Topic outline

  • Aims of pre-departure preparation

    There is nothing more beautiful than the instant before the trip, the moment when the horizon of tomorrow comes to visit us and tells us about his promises. (Milan Kundera).

    An international mobility project is a great opportunity but also a challenge. Participants will face a new culture, a new life pace, new habits and traditions, values and beliefs, stereotypes and prejudices towards the “other”. They often have to face a new language, they have no experience of the educational system or of the labour market in the hosting country. In some cases, it is the first time they go abroad and/or the first time they get into the labour world or they live outside of family and are autonomous.

    So, it is fundamental that all participants are prepared before departure to better undertake the mobility experience.

     Preparation is intended as act of

    • conduct: which involves an authority leading the student in a certain direction (education)
    • guidance: which is not advising one or another direction, but ensuring that students take their OWN path (counselling)
    • escort: which refers to the concern of protecting, defending against danger (assistance to someone vulnerable)

    The Preparation Phase is a time for re-identifying mobility issues while offering logistical and intercultural preparation. This involves highlighting the practical aspects, in association with the hosting institution, to enable participants to be actively involved and to work jointly on defining the specific objectives that tie together the mobility issues.

    Preparation is a fundamental element of the mobility and its success whose content varies depending on the nature and context of each mobility, but in all projects its main aims are:

    • to provide information;
    • to make participants actors in the project;
    • to provide a space and time for reflection about the issues involved in the mobility project;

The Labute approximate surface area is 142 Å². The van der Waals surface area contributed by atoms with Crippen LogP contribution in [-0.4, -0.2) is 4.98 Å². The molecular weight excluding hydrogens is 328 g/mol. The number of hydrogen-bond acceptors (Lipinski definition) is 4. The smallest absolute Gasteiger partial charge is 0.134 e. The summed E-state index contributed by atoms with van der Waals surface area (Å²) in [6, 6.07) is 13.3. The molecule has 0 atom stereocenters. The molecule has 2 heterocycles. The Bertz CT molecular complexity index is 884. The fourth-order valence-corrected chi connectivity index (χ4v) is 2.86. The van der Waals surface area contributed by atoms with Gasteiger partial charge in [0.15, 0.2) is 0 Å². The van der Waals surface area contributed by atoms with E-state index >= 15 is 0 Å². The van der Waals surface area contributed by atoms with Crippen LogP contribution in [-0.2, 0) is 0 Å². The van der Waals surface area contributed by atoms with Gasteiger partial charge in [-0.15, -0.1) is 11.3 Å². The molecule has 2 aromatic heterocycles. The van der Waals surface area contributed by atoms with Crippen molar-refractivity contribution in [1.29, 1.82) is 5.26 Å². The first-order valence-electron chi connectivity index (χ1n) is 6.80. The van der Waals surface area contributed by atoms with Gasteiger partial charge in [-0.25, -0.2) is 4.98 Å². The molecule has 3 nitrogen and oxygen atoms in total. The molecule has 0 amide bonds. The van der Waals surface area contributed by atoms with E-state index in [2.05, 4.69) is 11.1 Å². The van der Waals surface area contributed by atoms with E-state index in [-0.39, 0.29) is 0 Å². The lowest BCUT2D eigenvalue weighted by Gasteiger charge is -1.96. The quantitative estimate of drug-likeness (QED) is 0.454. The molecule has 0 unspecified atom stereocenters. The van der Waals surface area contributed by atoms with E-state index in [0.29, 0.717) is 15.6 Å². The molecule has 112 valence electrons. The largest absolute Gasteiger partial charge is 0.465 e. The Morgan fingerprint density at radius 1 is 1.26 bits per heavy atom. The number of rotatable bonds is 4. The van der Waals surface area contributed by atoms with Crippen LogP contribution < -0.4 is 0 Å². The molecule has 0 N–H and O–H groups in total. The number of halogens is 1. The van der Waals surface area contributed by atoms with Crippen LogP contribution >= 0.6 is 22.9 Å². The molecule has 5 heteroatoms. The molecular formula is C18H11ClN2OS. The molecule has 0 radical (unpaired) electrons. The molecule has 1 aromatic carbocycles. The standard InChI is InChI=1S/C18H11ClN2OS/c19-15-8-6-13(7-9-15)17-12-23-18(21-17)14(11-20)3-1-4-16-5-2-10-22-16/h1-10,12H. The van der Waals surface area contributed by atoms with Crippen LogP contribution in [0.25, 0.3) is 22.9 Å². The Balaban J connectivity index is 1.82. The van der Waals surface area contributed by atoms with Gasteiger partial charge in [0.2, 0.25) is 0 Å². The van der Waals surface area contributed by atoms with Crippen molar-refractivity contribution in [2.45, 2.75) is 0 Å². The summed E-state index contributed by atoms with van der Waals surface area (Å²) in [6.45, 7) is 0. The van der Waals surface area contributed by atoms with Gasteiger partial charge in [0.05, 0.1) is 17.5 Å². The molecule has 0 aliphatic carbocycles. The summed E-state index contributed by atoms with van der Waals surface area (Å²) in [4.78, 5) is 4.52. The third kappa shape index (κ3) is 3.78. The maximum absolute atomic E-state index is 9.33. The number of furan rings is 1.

• to contribute to solving possible last-minute doubts and other operational issues related to participants’ documentation, travel arrangements and schedules.

    Without preparation, chance of errors and disengagement rise, reducing the real utility of this training experience.

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  • Basic content of preparation

    Participants should receive:

    • Information on mobility and the conditions in which it can be taken up:
        • funding programme of the mobility;
        • detailed information about the project and the context of the activities they will be involved in;
        • partners involved in the project and reference people;
        • roles of sending and hosting organisations;
        • rules and responsibilities by all sides;
        • financial aspects;
        • insurance.
    • Logistical support: information and assistance concerning:
        • travel arrangements,
        • accommodation,
        • insurance,
        • the portability of government grants and loans,
        • residence or work permits,
        • social security, and
        • any other practical aspects.
    • Learning/work plan:
        • project steps (preparation, socio-cultural activities);
        • objectives and expected outcomes, and
        • the means of achieving them;
        • types of possible activities and their terms (ex. dress code);
        • tutorship/mentorship system to advise and help participants throughout their stay;
        • evaluation activities: activities and documents to be produced during and at the end of the project (questionnaires, final reports, certificates).
    • Cultural aspects of the hosting country, life and work styles: this helps the participant in overcoming more easily critical moments in adaptation and in understanding, respecting and interacting with the hosting country’s culture.
    • Stereotypes and prejudices

    Preparation sessions can have variable duration, but it is recommended they last minimum a day. Methodologies to be used include: formal lesson, simulations and role games, group work and individual activities. Information can be delivered also through video, testimonies, brochures, web links.

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  • A personal and professional experience

    Mobility must fit in the personal learning pathways, skills and motivation of participants, and should develop or supplement them.

    For Second Chance Education students, which could have not specific professional experiences and who have not earned relevant qualification yet, it is advisable that the school provides a description of the knowledge, competences or training experience acquired by their students during the education or training path and/or during internships (ex. language skills, digital skills, specific skills related to the education field) to better explain the learning outcomes and the qualification participants will earn when completing their education.

    Similarly, teachers and trainers should support students in writing the Europass CV, a cover letter and the application form.

     These documents will be useful for the hosting organisations to understand the profile of the participants and to better adapt the training activities abroad.

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